In an effort to shield journalists and activists from defamatory lawsuits meant to stifle public criticism, the European Parliament and EU member states agreed on draft new regulations on Thursday.
Ursula von der Leyen, the president of the European Commission, praised the agreement to “protect those who try to reveal inconvenient truths” on X, formerly Twitter.
The goal of so-called Strategic Lawsuits Against Public Participation (SLAPPs) is to intimidate opponents by threatening to take heavy legal action.
Media outlets and NGOs are frequently forced to back down out of fear of drawn-out and expensive legal battles, even though the actions occasionally seem likely to fail.
The new rules would allow a person targeted by a SLAPP lawsuit to request a rapid rejection by the courts.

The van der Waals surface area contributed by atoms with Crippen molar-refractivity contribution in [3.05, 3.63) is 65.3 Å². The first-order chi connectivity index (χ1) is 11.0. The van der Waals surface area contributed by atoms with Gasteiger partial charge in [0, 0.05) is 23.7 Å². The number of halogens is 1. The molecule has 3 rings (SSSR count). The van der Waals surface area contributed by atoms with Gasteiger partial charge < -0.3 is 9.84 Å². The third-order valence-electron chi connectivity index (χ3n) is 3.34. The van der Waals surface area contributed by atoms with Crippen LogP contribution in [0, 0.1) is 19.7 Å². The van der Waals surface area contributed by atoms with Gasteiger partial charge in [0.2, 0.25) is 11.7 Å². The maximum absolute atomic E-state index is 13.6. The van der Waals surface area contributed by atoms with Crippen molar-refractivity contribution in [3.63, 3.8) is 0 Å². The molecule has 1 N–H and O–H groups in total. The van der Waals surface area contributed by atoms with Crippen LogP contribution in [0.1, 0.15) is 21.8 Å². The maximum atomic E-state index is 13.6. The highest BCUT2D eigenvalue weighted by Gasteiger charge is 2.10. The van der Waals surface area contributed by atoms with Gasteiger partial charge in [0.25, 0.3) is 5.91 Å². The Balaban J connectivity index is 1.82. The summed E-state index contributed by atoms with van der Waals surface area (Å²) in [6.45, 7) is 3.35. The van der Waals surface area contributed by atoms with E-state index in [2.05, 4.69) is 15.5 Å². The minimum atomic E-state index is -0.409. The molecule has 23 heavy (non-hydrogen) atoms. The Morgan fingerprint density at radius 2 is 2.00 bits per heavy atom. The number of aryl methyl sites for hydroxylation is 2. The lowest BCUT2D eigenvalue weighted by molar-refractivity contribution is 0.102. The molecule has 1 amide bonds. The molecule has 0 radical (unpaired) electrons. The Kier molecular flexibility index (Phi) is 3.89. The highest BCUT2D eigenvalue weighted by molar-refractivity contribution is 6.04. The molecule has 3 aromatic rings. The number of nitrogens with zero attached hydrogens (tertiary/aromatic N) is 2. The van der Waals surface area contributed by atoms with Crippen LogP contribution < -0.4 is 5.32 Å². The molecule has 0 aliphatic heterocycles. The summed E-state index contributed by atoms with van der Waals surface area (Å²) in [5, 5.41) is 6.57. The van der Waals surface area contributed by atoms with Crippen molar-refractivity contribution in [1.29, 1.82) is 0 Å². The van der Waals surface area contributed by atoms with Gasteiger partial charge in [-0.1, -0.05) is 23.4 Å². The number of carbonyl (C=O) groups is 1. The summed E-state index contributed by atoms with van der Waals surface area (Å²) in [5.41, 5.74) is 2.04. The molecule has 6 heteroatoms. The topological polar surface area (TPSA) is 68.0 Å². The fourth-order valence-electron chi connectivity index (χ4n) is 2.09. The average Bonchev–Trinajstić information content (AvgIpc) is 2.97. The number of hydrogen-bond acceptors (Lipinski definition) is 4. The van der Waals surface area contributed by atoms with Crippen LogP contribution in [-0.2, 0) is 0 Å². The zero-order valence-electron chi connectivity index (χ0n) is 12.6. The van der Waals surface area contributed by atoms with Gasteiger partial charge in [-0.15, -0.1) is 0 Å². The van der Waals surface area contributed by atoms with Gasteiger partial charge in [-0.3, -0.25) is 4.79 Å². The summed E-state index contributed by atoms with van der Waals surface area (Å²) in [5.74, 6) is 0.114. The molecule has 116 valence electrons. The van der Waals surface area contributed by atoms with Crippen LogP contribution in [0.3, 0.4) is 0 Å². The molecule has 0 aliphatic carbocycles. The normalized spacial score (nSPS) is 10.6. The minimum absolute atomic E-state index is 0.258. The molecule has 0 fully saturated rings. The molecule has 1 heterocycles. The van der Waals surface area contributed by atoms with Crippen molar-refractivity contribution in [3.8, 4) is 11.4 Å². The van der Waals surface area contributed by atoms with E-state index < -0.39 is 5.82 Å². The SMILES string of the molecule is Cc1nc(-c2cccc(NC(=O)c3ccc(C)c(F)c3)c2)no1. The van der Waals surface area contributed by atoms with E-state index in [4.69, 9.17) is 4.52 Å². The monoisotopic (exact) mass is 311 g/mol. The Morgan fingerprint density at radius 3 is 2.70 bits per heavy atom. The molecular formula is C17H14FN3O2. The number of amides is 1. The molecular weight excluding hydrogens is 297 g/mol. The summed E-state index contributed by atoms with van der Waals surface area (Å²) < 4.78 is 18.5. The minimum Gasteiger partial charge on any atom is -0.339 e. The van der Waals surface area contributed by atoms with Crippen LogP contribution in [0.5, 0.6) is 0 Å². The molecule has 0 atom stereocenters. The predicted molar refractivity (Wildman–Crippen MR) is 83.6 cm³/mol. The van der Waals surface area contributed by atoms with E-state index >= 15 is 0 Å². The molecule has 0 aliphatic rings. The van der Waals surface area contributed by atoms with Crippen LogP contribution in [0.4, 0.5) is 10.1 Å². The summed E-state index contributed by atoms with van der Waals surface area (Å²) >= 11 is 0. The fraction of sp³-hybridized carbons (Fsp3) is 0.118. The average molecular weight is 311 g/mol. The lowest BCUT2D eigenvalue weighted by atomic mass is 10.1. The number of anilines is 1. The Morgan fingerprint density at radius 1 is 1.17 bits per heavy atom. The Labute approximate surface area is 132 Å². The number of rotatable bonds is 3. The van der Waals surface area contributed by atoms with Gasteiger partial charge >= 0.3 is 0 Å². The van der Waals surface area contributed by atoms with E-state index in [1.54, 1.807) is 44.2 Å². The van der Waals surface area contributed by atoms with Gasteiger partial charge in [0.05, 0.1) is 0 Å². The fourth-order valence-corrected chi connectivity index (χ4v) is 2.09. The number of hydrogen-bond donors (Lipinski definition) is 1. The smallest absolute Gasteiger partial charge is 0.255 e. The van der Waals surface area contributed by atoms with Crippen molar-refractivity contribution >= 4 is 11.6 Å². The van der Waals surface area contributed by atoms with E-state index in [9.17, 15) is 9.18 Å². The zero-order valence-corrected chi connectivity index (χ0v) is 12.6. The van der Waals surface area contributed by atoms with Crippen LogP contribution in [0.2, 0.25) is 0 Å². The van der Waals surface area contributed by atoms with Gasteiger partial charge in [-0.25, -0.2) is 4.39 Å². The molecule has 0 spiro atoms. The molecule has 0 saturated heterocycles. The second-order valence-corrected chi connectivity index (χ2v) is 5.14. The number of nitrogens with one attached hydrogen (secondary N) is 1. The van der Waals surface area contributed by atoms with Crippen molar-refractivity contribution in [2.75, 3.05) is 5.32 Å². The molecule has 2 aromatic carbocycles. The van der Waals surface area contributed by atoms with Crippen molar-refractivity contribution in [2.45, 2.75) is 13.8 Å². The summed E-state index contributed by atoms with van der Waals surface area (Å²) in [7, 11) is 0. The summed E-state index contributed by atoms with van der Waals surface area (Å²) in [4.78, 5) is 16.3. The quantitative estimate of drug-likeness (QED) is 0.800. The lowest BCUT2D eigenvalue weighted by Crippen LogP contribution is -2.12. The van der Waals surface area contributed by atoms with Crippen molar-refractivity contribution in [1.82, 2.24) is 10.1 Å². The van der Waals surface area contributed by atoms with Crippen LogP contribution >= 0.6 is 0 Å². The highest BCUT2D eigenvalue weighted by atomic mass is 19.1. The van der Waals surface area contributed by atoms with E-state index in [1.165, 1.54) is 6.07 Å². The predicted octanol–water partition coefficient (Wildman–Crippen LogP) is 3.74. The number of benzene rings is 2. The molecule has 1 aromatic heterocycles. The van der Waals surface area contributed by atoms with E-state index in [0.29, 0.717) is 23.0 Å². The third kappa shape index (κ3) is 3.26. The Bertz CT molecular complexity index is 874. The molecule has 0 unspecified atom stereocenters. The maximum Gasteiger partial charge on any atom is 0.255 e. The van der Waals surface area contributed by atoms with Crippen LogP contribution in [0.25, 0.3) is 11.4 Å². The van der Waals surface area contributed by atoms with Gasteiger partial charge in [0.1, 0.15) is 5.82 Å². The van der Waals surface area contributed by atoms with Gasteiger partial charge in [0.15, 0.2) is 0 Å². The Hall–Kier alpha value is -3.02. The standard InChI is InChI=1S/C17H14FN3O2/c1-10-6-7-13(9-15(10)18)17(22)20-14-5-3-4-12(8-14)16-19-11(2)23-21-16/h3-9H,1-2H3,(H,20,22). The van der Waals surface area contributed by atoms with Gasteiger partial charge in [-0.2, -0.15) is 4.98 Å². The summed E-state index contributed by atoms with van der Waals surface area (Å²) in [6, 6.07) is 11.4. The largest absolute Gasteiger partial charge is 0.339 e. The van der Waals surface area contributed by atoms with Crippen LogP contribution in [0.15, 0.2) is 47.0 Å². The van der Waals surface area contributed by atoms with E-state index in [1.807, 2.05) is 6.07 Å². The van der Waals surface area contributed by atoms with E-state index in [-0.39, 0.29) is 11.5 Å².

A court can also decide to make the plaintiff bear the costs of the proceedings, particularly the legal fees of the person facing the lawsuit.
The European Commission first proposed the draft directive in April 2022 to combat these abusive procedures, expressing concern about their increasing use.
The commission also recommended that European Union countries should not recognise or enforce SLAPP cases brought against them in non-EU countries, such as Britain.
Rich plaintiffs flock to London — dubbed the world’s “libel capital” — to bring lucrative cases under British law, which places the burden of proof on journalists.
The agreement will still need to be formally approved by the European Parliament.
(with inputs from AFP)